Founded in 1912, Tennessee State University is Nashville’s only public university, and is a  premier, historically black university and land-grant institution offering 38 bachelor’s degree programs, 24 master’s degree programs, and seven doctoral degrees.  TSU is a comprehensive research intensive institution with a R-2 Carnegie designation, and has a graduate school on its downtown Avon Williams Campus, along with the Otis Floyd Nursery Research Center in McMinnville, Tennessee.  With a commitment to excellence, Tennessee State University provides students  with a quality education in a nurturing and innovative environment that prepares them as alumni to be global leaders in every facet of society. Visit the University online at tnstate.edu.

TSU, Tennessee Black Caucus Host State Lawmakers from Across the Nation

NASHVILLE, Tenn. (TSU News Service) – Tennessee State University recently hosted a reception for the National Black Caucus of State Legislators on its Avon Williams Campus downtown. Members of the NBCSL were in Nashville for a legislative summit of the National Conference of State Legislatures.

One of the highlights of the reception on Aug. 6 was a pre-birthday celebration for Tennessee State Rep. Barbara Cooper, a TSU alum who marks her 90th birthday on Aug. 11. Cooper, who represents District 86 in Memphis, received her bachelor’s and master’s degrees from Tennessee State University.

“It gives me great pleasure to welcome all of you to our beloved university,” said TSU President Glenda Glover. “But a special privilege to say, ‘Happy birthday’ to Rep. Cooper, and to thank her for her able leadership in the Tennessee General Assembly.”

TSU President Glenda Glover (middle in blue) greets state lawmakers from Florida at the reception for members of the National Black Caucus of State Legislators. (Photo by Erynne Davis, TSU Media Relations)

In her remarks, Dr. Glover informed the gathering, which included a number of black Tennessee lawmakers, about TSU’s recent partnership with tech giant Apple, and the hosting of the inaugural HBCU C2 Presidential Academy last month. She called on Dr. Robbie Melton, TSU’s interim dean of Graduate and Professional Studies, and the initiative’s main facilitator, to elaborate.

“TSU is now a National Center for Smart Technology Innovations that will bring coding and creativity opportunities across HBCU campuses,” Melton said. “TSU will be the hub for all 104 HBCUs to come here and code and create. And on behalf of our partnership with Apple, you are able to take this course this fall for free – no cost.”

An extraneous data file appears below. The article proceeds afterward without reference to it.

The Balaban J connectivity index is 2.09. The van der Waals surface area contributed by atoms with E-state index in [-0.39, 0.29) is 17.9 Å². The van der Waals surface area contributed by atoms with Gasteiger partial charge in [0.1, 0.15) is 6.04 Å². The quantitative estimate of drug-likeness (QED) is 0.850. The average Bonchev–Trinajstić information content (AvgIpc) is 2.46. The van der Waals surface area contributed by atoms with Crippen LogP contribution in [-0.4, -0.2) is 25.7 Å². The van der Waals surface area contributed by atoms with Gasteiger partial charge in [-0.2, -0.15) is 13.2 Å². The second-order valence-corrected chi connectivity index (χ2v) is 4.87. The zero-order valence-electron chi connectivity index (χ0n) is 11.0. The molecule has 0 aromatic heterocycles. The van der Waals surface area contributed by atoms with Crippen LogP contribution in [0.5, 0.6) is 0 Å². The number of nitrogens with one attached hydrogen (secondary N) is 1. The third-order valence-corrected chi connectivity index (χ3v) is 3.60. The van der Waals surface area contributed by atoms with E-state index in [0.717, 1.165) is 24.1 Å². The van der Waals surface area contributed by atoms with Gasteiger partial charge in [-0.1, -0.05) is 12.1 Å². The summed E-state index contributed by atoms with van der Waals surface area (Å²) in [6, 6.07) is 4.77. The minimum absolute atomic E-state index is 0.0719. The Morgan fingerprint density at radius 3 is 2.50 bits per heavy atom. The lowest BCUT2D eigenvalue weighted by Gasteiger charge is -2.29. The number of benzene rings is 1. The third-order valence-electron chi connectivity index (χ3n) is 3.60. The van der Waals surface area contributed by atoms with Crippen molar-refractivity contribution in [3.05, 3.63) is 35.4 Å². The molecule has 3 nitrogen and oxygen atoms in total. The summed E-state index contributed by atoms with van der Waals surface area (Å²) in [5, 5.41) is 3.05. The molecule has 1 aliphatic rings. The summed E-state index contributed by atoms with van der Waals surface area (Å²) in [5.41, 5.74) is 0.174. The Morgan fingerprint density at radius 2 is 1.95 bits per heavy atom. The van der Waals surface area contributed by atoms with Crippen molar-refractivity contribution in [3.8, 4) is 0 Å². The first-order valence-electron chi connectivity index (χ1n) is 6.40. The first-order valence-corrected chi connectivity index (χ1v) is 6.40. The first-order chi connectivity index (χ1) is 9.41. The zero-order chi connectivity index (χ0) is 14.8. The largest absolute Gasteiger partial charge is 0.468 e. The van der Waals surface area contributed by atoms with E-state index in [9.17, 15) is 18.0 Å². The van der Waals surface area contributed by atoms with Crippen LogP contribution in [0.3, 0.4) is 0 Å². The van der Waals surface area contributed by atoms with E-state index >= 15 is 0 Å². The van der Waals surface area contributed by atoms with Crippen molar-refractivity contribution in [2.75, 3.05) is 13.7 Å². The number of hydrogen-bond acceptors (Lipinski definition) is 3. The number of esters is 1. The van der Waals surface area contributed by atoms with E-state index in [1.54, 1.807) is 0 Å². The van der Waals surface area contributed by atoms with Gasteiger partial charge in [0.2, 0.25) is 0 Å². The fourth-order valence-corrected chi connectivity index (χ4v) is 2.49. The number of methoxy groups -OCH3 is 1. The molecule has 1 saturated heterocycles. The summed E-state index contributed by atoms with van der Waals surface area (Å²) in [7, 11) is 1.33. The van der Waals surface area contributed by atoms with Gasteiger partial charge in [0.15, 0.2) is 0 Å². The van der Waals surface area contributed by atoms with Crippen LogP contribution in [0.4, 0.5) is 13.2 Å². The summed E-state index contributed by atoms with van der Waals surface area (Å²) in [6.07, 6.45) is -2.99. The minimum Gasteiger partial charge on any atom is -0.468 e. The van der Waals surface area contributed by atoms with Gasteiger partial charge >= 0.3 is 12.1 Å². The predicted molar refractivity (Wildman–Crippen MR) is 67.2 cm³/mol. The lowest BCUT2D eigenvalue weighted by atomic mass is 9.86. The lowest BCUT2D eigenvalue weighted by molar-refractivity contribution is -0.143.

Before Glover’s presentation, remarks were made by TSU alums Rep. Harold Love, Jr., and Sen. Brenda Gilmore, both of Nashville; as well as Rep. G.A. Hardaway, Sr., of Memphis, who is chairman of the Tennessee Black Caucus of State Legislators. The lawmakers thanked President Glover and the TSU family for the reception and the contribution of TSU to the community and nation.

“I certainly want to express our appreciation on behalf of the Tennessee Black Caucus of State Legislators to Dr. Glover for opening up everything to us and for always being that resource that we need, whether we’re talking about facilities, research, or helping to shape public policy,” Hardaway said. “It is critical that we have that type of avenue to secure the data that we need – that is unfiltered. And nobody does it like TSU.”

In an interview, South Carolina State Rep. Gilda Cobb-Hunter, president of the NBCSL, thanked her fellow Tennessee lawmakers for organizing the reception. She congratulated President Glover on her leadership, and extolled TSU for preparing students to become productive citizens.

“I am always impressed with sisters who handle business and who know what they are doing,” Cobb-Hunter said, of Glover. “My brief encounter with her suggests that Tennessee State has the right person at the helm, that she is certainly a visionary, and I am hopeful that the people here in this community and in the state recognize what a treasure they have in Dr. Glover.”

The NCSL summit was from Aug. 5-6.

Department of Media Relations

Tennessee State University
3500 John Merritt Boulevard
Nashville, Tennessee 37209
615.963.5331

About Tennessee State University

Founded in 1912, Tennessee State University is Nashville’s only public university, and is a  premier, historically black university and land-grant institution offering 38 bachelor’s degree programs, 24 master’s degree programs, and seven doctoral degrees.  TSU is a comprehensive research intensive institution with a R-2 Carnegie designation, and has a graduate school on its downtown Avon Williams Campus, along with the Otis Floyd Nursery Research Center in McMinnville, Tennessee.  With a commitment to excellence, Tennessee State University provides students  with a quality education in a nurturing and innovative environment that prepares them as alumni to be global leaders in every facet of society. Visit the University online at tnstate.edu.